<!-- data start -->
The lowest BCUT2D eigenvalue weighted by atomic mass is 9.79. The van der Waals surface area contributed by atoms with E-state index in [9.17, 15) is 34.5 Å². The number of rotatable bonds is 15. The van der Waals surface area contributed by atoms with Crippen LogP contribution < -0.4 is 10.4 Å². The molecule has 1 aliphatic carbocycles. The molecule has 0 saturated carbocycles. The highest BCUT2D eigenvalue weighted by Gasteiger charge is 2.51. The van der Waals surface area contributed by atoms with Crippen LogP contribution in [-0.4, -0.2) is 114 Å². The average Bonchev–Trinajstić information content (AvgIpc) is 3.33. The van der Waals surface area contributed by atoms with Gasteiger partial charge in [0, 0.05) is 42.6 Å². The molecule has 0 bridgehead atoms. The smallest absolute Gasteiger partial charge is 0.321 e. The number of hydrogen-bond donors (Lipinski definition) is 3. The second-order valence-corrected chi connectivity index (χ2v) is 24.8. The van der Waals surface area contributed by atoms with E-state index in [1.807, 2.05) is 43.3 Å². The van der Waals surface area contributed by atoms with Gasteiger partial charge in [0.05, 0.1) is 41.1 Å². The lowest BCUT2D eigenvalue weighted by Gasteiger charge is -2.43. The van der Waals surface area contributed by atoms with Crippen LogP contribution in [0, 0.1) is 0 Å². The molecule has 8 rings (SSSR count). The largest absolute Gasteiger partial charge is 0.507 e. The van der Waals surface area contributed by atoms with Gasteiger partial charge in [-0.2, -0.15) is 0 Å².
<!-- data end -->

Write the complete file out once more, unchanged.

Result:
The lowest BCUT2D eigenvalue weighted by atomic mass is 9.79. The van der Waals surface area contributed by atoms with E-state index in [9.17, 15) is 34.5 Å². The number of rotatable bonds is 15. The van der Waals surface area contributed by atoms with Crippen LogP contribution < -0.4 is 10.4 Å². The molecule has 1 aliphatic carbocycles. The molecule has 0 saturated carbocycles. The highest BCUT2D eigenvalue weighted by Gasteiger charge is 2.51. The van der Waals surface area contributed by atoms with Crippen LogP contribution in [-0.4, -0.2) is 114 Å². The average Bonchev–Trinajstić information content (AvgIpc) is 3.33. The van der Waals surface area contributed by atoms with Gasteiger partial charge in [0, 0.05) is 42.6 Å². The molecule has 0 bridgehead atoms. The smallest absolute Gasteiger partial charge is 0.321 e. The number of hydrogen-bond donors (Lipinski definition) is 3. The second-order valence-corrected chi connectivity index (χ2v) is 24.8. The van der Waals surface area contributed by atoms with E-state index in [1.807, 2.05) is 43.3 Å². The van der Waals surface area contributed by atoms with Gasteiger partial charge in [0.05, 0.1) is 41.1 Å². The lowest BCUT2D eigenvalue weighted by Gasteiger charge is -2.43. The van der Waals surface area contributed by atoms with Crippen LogP contribution in [0, 0.1) is 0 Å². The molecule has 8 rings (SSSR count). The largest absolute Gasteiger partial charge is 0.507 e. The van der Waals surface area contributed by atoms with Gasteiger partial charge in [-0.2, -0.15) is 0 Å².